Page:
Bearing artistic witness in the ’60s
HANOVER, N.H. — The first image in “Witness: Art and Civil Rights in the Sixties” is Barkley L. Hendricks’s painting “Lawdy Mama.” As an introduction to the show — a bracing mix of dynamism, ideology, and confrontation — it could hardly be bettered. “Witness” runs through Dec. 14 at the Hood Museum of Art, at Dartmouth College.
An African-American woman with an Angela Davis-worthy afro stands against a gold-leaf background. She could be a Byzantine icon — truly, a figure worthy of worship. Encouraging such a response are the steady gaze with which she meets the viewer’s eye and the scale of the canvas, 4 ½ feet by 3 feet. Calm and cool (in both senses of the word), this woman means business. All right, so the revolution will not be televised. It doesn’t have to be. Here it is.
“Witness” consists of slightly more than a hundred items: paintings, photographs, prints, sculptures, assemblages, collages, even clothing and furniture (the vibrant garments of Jae Jarrell’s “Ebony Family” and “Urban Wall Suit”; the proudly destroyed sofa of Raphael Montanez Ortiz’s “Archaeological Fine #21, The Aftermath”).
There are almost as many styles: Africana, Abstract Expressionism, color field, Pop, Social Realism, even bits of Cubism (two Romare Bearden collages). It’s an exhibition that not only can find room for Yoko Ono and Norman Rockwell, George Tooker and Robert Rauschenberg, it finds a way to make them cohere.
The political turbulence of the ’60s long ago became a commonplace. The cultural turbulence of the decade is too often overlooked. It’s a tribute to the moral force of the civil rights movement, and the gravitational pull of its politics, that so many otherwise-clashing styles could successfully draw on it. Focusing on civil rights in the ’60s, “Witness” also offers a cross-section of art in the ’60s.
The decade’s defining style — its visual Beatles and Motown — was Pop. Several prime practitioners have work in the show. Pop prized surfaces and detachment. That’s not a prescription for engaging with social issues. Andy Warhol’s silk screen “Birmingham Race Riot,” from 1964, bears this out, as does James Rosenquist’s very large “Painting for the American Negro,” executed between 1962 and ’63. At least the Rosenquist feels well intentioned, if also structurally incoherent. Far more successful are Robert Indiana’s painting “The Confederacy: Alabama,” with the name “Selma,” painted in red in the center, looking like a wound; and Jim Dine’s combine “Black Bathroom #2.” Its placement of a real sink, all gleaming white, with a black painted background has the simplicity of a boxer’s jab — and the craftiness of a rabbit punch.
There are totemic figures of the ’60s one would expect to see here (Muhammad Ali, Malcolm X, Eldridge and Kathleen Cleaver, all in photographs by Gordon Parks). There are some one might not (Bob Dylan, playing for a half dozen SNCC workers, in a photograph by Danny Lyon; George Wallace, posing for Richard Avedon).
Such figures are evoked as well as shown. Barbara Chase-Riboud’s “Monument to Malcolm X,” from 1969, is a knockout. Made of wool and bronze, it’s no less imposing for being soft as well as hard. It’s a version of Malcolm’s own journey, from separatism to racial transcendence. Bob Thompson’s 1965 “Homage to Nina Simone” takes painterly inspiration from Poussin and Gauguin. Its vivid colors summon up a sense of liberation rivaling the one heard in the mahogany splendor of Simone’s voice.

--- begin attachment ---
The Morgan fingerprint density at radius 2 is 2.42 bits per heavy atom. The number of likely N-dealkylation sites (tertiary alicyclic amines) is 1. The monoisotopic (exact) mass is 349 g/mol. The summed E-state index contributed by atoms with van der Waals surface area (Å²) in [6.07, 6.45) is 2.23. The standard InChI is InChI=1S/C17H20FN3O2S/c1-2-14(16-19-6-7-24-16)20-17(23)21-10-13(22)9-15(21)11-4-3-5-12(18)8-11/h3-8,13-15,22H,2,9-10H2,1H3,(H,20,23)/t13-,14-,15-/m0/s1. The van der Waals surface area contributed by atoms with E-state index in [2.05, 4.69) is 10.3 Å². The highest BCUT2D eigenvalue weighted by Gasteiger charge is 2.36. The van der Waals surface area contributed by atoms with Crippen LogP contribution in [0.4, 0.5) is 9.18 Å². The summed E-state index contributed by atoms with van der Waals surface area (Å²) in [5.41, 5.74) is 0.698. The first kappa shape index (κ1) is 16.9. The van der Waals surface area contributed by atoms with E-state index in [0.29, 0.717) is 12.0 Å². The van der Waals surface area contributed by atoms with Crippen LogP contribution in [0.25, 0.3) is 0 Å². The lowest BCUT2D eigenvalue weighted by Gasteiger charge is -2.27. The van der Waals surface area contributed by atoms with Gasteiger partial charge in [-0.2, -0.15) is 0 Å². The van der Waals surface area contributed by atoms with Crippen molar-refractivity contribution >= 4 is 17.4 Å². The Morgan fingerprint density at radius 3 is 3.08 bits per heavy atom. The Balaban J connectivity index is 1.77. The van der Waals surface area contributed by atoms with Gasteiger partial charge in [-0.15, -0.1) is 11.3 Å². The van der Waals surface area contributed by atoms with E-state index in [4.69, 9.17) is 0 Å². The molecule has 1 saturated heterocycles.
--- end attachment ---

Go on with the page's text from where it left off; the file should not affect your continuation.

Most artists in the show prefer a more direct approach. For all that nuance is an aesthetic virtue, it can be morally disabling. Sometimes this directness can seem reductive or rote. The sincerity behind Ben Shahn’s 1965 portraits of the murdered civil rights workers James Chaney, Andrew Goodman, and Michael Schwerner is unquestioned. So is the echo of ’30s agit-prop.
More often, bluntness is not only called for but highly effective. Joe Overstreet’s painted construction “The New Jemima,” originally from 1964, pulls no punches — and takes no prisoners, right down to the way its physical thrust as an object echoes the cartoony blam of the automatic rifle a certain familiar female figure is firing. Notice that the muzzle blast has set a pile of pancakes flying skyward. Just as serious, though without any humor, is John T. Riddle’s sculpture “Untitled (Fist),” circa 1965, which shows a shovel handle leading to stalky clenched fingers instead of blade. It’s like a Giacometti that’s fought its way into a union hall.
With Philip Guston’s great painting “City Limits” and Edward Kienholz’s assemblage “It Takes Two to Integrate (Cha, Cha, Cha)” art and protest have wandered into places where bluntness becomes nuance, and vice versa. Guston’s large canvas shows a trio of Klansmen taking a drive in a kind of clownmobile. They’re at once sinister and lovable, horrifying and comic. Guston liked to say that the “hoods” as he called those figures, a recurring motif for him throughout the early ’70s, were self-portraits. If there is one consistent limitation to the work in “Witness” it’s an inability, or unwillingness, to embrace the Other — confront, yes; but embrace, no. People get placed in boxes. Sometimes they’re boxes of nobility, sometimes ignobility (those are the boxes for the Other). Either way, they’re still boxes.
The truly unnerving beauty of Kienholz’s work — it’s even more startling than the magnificently outré title — is how he relies on literal placement in boxes. In this case, it’s dolls, but these two seem more human than a lot of people do. One is white, with head and torso covered with black lozenges. One is black, with head and torso covered with white lozenges. They stand in identical poses, hips slightly out thrust and hands cocked, like gunslingers. Sex, violence, race: Here they are, and it’s only 1961. In the context of “Witness,” Guston’s painting, first shown in 1970, can be seen as a summing up; Kienholz’s work qualifies as prophecy.